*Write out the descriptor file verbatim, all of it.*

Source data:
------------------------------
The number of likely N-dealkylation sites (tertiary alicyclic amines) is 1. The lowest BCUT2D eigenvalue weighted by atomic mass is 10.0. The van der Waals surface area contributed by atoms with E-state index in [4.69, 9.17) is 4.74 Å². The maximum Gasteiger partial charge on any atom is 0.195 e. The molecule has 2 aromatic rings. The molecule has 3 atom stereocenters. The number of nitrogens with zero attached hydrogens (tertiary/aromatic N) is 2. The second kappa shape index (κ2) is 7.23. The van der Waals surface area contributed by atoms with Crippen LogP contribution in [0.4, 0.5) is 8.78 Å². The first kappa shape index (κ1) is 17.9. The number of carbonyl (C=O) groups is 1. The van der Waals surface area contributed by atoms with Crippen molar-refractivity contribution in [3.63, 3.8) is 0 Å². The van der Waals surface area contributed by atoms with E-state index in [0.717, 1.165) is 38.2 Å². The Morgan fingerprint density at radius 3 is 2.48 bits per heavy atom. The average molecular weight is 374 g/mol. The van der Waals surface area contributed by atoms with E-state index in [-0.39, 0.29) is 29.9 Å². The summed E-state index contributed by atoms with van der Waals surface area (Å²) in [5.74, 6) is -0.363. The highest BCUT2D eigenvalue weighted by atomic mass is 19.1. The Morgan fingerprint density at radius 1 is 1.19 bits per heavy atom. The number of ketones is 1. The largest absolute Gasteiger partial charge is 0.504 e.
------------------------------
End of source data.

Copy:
The number of likely N-dealkylation sites (tertiary alicyclic amines) is 1. The lowest BCUT2D eigenvalue weighted by atomic mass is 10.0. The van der Waals surface area contributed by atoms with E-state index in [4.69, 9.17) is 4.74 Å². The maximum Gasteiger partial charge on any atom is 0.195 e. The molecule has 2 aromatic rings. The molecule has 3 atom stereocenters. The number of nitrogens with zero attached hydrogens (tertiary/aromatic N) is 2. The second kappa shape index (κ2) is 7.23. The van der Waals surface area contributed by atoms with Crippen LogP contribution in [0.4, 0.5) is 8.78 Å². The first kappa shape index (κ1) is 17.9. The number of carbonyl (C=O) groups is 1. The van der Waals surface area contributed by atoms with Crippen molar-refractivity contribution in [3.63, 3.8) is 0 Å². The van der Waals surface area contributed by atoms with E-state index in [0.717, 1.165) is 38.2 Å². The Morgan fingerprint density at radius 3 is 2.48 bits per heavy atom. The average molecular weight is 374 g/mol. The van der Waals surface area contributed by atoms with E-state index in [-0.39, 0.29) is 29.9 Å². The summed E-state index contributed by atoms with van der Waals surface area (Å²) in [5.74, 6) is -0.363. The highest BCUT2D eigenvalue weighted by atomic mass is 19.1. The Morgan fingerprint density at radius 1 is 1.19 bits per heavy atom. The number of ketones is 1. The largest absolute Gasteiger partial charge is 0.504 e.